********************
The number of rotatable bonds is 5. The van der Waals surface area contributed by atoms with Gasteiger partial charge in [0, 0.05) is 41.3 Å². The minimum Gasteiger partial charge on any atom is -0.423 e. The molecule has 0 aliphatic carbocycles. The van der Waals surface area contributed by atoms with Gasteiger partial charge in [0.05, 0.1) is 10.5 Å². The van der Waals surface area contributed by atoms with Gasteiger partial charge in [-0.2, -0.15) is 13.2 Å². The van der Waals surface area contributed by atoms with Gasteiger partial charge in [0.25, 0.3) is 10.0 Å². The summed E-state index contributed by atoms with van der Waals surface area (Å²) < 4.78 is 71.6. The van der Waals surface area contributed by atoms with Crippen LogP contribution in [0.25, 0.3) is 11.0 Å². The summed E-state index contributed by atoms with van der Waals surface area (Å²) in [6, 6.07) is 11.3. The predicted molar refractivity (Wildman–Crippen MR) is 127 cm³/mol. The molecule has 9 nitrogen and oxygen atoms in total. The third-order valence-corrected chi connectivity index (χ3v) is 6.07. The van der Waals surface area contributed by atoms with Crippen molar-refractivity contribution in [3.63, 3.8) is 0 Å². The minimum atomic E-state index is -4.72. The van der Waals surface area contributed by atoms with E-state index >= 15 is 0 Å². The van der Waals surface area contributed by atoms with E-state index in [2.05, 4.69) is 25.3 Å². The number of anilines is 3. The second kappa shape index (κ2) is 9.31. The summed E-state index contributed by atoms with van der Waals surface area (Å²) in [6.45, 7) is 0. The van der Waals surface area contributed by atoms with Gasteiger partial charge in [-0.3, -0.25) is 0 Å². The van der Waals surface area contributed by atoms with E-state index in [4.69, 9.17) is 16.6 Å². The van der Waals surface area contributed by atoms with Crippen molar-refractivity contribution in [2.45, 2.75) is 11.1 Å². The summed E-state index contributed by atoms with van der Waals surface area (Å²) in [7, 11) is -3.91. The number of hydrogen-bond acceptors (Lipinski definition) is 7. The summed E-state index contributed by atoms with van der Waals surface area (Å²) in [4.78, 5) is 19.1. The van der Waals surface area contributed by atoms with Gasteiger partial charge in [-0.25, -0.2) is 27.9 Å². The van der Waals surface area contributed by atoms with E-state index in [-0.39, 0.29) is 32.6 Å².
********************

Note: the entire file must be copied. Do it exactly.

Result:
The number of rotatable bonds is 5. The van der Waals surface area contributed by atoms with Gasteiger partial charge in [0, 0.05) is 41.3 Å². The minimum Gasteiger partial charge on any atom is -0.423 e. The molecule has 0 aliphatic carbocycles. The van der Waals surface area contributed by atoms with Gasteiger partial charge in [0.05, 0.1) is 10.5 Å². The van der Waals surface area contributed by atoms with Gasteiger partial charge in [-0.2, -0.15) is 13.2 Å². The van der Waals surface area contributed by atoms with Gasteiger partial charge in [0.25, 0.3) is 10.0 Å². The summed E-state index contributed by atoms with van der Waals surface area (Å²) < 4.78 is 71.6. The van der Waals surface area contributed by atoms with Crippen LogP contribution in [0.25, 0.3) is 11.0 Å². The summed E-state index contributed by atoms with van der Waals surface area (Å²) in [6, 6.07) is 11.3. The predicted molar refractivity (Wildman–Crippen MR) is 127 cm³/mol. The molecule has 9 nitrogen and oxygen atoms in total. The third-order valence-corrected chi connectivity index (χ3v) is 6.07. The van der Waals surface area contributed by atoms with Crippen molar-refractivity contribution in [3.63, 3.8) is 0 Å². The minimum atomic E-state index is -4.72. The van der Waals surface area contributed by atoms with E-state index >= 15 is 0 Å². The van der Waals surface area contributed by atoms with E-state index in [2.05, 4.69) is 25.3 Å². The number of anilines is 3. The second kappa shape index (κ2) is 9.31. The summed E-state index contributed by atoms with van der Waals surface area (Å²) in [6.45, 7) is 0. The van der Waals surface area contributed by atoms with Gasteiger partial charge in [-0.3, -0.25) is 0 Å². The van der Waals surface area contributed by atoms with E-state index in [4.69, 9.17) is 16.6 Å². The van der Waals surface area contributed by atoms with Crippen molar-refractivity contribution in [2.45, 2.75) is 11.1 Å². The summed E-state index contributed by atoms with van der Waals surface area (Å²) in [7, 11) is -3.91. The number of hydrogen-bond acceptors (Lipinski definition) is 7. The summed E-state index contributed by atoms with van der Waals surface area (Å²) in [4.78, 5) is 19.1. The van der Waals surface area contributed by atoms with Gasteiger partial charge in [-0.25, -0.2) is 27.9 Å². The van der Waals surface area contributed by atoms with E-state index in [-0.39, 0.29) is 32.6 Å².